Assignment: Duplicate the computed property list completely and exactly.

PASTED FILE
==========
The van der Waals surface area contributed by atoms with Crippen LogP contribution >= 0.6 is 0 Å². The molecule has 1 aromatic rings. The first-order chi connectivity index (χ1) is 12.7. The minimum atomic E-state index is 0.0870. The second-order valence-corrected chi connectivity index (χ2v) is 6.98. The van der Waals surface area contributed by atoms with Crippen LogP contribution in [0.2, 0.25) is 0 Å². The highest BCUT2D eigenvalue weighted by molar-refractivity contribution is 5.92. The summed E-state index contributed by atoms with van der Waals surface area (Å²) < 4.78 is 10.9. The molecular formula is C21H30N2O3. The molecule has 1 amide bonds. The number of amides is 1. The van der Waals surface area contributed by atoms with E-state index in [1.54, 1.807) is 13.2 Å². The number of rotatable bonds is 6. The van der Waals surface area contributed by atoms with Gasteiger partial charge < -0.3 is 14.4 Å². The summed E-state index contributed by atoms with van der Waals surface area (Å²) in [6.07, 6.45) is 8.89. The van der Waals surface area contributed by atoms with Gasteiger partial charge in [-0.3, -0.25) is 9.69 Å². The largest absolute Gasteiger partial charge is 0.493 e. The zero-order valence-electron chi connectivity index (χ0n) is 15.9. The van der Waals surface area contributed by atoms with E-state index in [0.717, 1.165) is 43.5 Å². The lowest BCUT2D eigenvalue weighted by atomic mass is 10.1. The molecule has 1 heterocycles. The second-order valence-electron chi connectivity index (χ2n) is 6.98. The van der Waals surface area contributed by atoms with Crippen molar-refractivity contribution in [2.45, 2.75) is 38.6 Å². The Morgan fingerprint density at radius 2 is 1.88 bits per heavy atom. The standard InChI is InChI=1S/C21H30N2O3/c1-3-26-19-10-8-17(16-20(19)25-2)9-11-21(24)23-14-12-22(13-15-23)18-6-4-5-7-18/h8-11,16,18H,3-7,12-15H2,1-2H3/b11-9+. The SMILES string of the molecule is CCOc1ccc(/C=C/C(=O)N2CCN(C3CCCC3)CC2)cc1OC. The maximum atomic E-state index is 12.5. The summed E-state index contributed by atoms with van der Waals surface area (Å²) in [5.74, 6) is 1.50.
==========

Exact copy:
The van der Waals surface area contributed by atoms with Crippen LogP contribution >= 0.6 is 0 Å². The molecule has 1 aromatic rings. The first-order chi connectivity index (χ1) is 12.7. The minimum atomic E-state index is 0.0870. The second-order valence-corrected chi connectivity index (χ2v) is 6.98. The van der Waals surface area contributed by atoms with Crippen LogP contribution in [0.2, 0.25) is 0 Å². The highest BCUT2D eigenvalue weighted by molar-refractivity contribution is 5.92. The summed E-state index contributed by atoms with van der Waals surface area (Å²) < 4.78 is 10.9. The molecular formula is C21H30N2O3. The molecule has 1 amide bonds. The number of amides is 1. The van der Waals surface area contributed by atoms with E-state index in [1.54, 1.807) is 13.2 Å². The number of rotatable bonds is 6. The van der Waals surface area contributed by atoms with Gasteiger partial charge < -0.3 is 14.4 Å². The summed E-state index contributed by atoms with van der Waals surface area (Å²) in [6.07, 6.45) is 8.89. The van der Waals surface area contributed by atoms with Gasteiger partial charge in [-0.3, -0.25) is 9.69 Å². The largest absolute Gasteiger partial charge is 0.493 e. The zero-order valence-electron chi connectivity index (χ0n) is 15.9. The van der Waals surface area contributed by atoms with E-state index in [0.717, 1.165) is 43.5 Å². The lowest BCUT2D eigenvalue weighted by atomic mass is 10.1. The molecule has 1 heterocycles. The second-order valence-electron chi connectivity index (χ2n) is 6.98. The van der Waals surface area contributed by atoms with Crippen molar-refractivity contribution in [2.45, 2.75) is 38.6 Å². The Morgan fingerprint density at radius 2 is 1.88 bits per heavy atom. The standard InChI is InChI=1S/C21H30N2O3/c1-3-26-19-10-8-17(16-20(19)25-2)9-11-21(24)23-14-12-22(13-15-23)18-6-4-5-7-18/h8-11,16,18H,3-7,12-15H2,1-2H3/b11-9+. The SMILES string of the molecule is CCOc1ccc(/C=C/C(=O)N2CCN(C3CCCC3)CC2)cc1OC. The maximum atomic E-state index is 12.5. The summed E-state index contributed by atoms with van der Waals surface area (Å²) in [5.74, 6) is 1.50.